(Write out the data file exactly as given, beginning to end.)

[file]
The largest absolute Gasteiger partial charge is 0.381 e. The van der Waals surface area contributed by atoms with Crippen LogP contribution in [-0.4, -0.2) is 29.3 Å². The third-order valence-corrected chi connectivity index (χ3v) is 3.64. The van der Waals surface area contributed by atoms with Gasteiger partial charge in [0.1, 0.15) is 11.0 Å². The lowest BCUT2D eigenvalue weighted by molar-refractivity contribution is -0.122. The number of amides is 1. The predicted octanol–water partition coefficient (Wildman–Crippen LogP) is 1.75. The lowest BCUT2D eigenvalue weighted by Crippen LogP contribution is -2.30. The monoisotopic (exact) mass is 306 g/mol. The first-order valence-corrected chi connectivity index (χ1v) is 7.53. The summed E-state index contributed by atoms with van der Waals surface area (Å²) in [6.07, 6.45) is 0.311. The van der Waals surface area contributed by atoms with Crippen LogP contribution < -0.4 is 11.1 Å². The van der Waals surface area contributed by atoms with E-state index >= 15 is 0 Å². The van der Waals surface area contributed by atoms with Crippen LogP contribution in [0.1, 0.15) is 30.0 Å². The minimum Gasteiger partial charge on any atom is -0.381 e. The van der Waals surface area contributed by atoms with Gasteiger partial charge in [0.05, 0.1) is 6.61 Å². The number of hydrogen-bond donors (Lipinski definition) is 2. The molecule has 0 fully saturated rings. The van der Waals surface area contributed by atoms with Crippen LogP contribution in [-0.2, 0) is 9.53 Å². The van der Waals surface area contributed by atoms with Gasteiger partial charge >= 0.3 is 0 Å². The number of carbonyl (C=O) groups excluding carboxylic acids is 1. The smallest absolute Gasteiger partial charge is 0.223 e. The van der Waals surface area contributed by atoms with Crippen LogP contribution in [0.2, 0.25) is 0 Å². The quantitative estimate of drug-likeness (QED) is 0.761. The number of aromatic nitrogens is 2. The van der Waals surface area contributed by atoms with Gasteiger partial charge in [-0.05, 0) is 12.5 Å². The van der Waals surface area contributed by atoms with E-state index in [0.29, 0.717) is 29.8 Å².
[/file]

The largest absolute Gasteiger partial charge is 0.381 e. The van der Waals surface area contributed by atoms with Crippen LogP contribution in [-0.4, -0.2) is 29.3 Å². The third-order valence-corrected chi connectivity index (χ3v) is 3.64. The van der Waals surface area contributed by atoms with Gasteiger partial charge in [0.1, 0.15) is 11.0 Å². The lowest BCUT2D eigenvalue weighted by molar-refractivity contribution is -0.122. The number of amides is 1. The predicted octanol–water partition coefficient (Wildman–Crippen LogP) is 1.75. The lowest BCUT2D eigenvalue weighted by Crippen LogP contribution is -2.30. The monoisotopic (exact) mass is 306 g/mol. The first-order valence-corrected chi connectivity index (χ1v) is 7.53. The summed E-state index contributed by atoms with van der Waals surface area (Å²) in [6.07, 6.45) is 0.311. The van der Waals surface area contributed by atoms with Crippen LogP contribution < -0.4 is 11.1 Å². The van der Waals surface area contributed by atoms with E-state index >= 15 is 0 Å². The van der Waals surface area contributed by atoms with Crippen LogP contribution in [0.1, 0.15) is 30.0 Å². The minimum Gasteiger partial charge on any atom is -0.381 e. The van der Waals surface area contributed by atoms with Gasteiger partial charge in [0.05, 0.1) is 6.61 Å². The number of hydrogen-bond donors (Lipinski definition) is 2. The molecule has 0 fully saturated rings. The van der Waals surface area contributed by atoms with Crippen LogP contribution in [-0.2, 0) is 9.53 Å². The van der Waals surface area contributed by atoms with Gasteiger partial charge >= 0.3 is 0 Å². The number of carbonyl (C=O) groups excluding carboxylic acids is 1. The smallest absolute Gasteiger partial charge is 0.223 e. The van der Waals surface area contributed by atoms with Crippen LogP contribution in [0.2, 0.25) is 0 Å². The quantitative estimate of drug-likeness (QED) is 0.761. The number of aromatic nitrogens is 2. The van der Waals surface area contributed by atoms with Gasteiger partial charge in [-0.05, 0) is 12.5 Å². The van der Waals surface area contributed by atoms with E-state index in [0.29, 0.717) is 29.8 Å².